The former HMCS Fraser, last existing vessel of the St-Laurent class of destroyer escorts, returned to Halifax after a dozen years in Bridgewater, Nova Scotia. An attempt to restore the ship there could not come up with the money. A public outcry about the ship's appearance finally convinced the navy to buy the ship back for $1.
The naval auxiliary tugs Glenbrook and Glenevis towed the ship out of Bridgewater yesterday and arrived in Halifax at 2200 hrs last night. They tied the ship up at jetty November Lima (identifiable by the large letter "L" on the hammerhead crane.) Also known as the Naval Armaments Depot, the pier has become an elephant's graveyard for old navy ships.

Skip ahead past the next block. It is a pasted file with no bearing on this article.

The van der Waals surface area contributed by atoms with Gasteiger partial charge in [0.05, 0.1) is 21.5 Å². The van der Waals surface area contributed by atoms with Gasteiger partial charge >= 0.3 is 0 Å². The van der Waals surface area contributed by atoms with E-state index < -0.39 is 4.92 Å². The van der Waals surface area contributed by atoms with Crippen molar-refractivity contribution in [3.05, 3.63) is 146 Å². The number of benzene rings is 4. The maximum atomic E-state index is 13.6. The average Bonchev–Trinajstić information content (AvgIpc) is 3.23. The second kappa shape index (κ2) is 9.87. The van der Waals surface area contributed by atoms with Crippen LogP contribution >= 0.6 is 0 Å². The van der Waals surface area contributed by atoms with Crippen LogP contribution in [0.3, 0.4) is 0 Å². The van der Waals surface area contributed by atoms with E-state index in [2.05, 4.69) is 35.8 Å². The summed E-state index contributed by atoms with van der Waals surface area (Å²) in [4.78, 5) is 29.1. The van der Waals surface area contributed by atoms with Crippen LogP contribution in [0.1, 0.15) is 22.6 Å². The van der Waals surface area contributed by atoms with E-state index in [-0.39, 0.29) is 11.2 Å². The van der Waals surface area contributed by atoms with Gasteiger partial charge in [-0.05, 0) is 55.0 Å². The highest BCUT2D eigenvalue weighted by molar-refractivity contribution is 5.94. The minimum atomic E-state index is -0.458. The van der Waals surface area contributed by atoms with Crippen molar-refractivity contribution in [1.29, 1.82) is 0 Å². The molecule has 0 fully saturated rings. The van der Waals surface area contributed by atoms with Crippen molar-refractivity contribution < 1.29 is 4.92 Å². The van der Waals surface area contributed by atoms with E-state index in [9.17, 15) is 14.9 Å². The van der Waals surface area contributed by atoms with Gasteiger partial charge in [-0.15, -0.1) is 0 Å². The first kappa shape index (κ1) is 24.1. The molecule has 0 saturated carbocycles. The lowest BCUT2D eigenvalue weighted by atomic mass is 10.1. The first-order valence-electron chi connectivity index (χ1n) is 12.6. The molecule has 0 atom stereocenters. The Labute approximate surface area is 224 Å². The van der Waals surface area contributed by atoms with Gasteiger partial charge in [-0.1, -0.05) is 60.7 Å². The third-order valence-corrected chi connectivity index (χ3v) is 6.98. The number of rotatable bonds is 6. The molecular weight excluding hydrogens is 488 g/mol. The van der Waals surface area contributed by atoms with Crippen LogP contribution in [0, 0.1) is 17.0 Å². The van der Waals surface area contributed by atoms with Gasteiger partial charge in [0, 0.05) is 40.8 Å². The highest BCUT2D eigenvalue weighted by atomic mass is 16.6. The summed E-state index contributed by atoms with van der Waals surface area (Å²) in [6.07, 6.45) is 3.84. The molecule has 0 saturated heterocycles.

Behind Fraser are Terra Nova and Gatineau (similar vessels from the later Restigouche class.) and three Oberon class submarines, Ojibwa, Okanagan and Olympus.
Fraser DDE 233 was built by Burrard Dry Dock Co of Vancouver and commssioned in 1957, third ship of the class. She was converted to a DDH (helicopter capability) in 1966 and had another major refit called Delex in 1981, before finally paying off in 1994. She went to Bridgewater in 1997. Although little restoration work was done there, she was stored in the fresh water of the La Have River, which probably prolonged her hull life by a few years.
The navy has not said what is next for Fraser - all things are possible, including restoration or sinking as a reef.
Interestingly Terra Nova and Gatineau, which are closer in appearance to their original build, have languished at NAD since 1997 and 1996, with no decision on their futures either. It seems the navy is not in any hurry to decide the fate of these last ships of the steam navy era.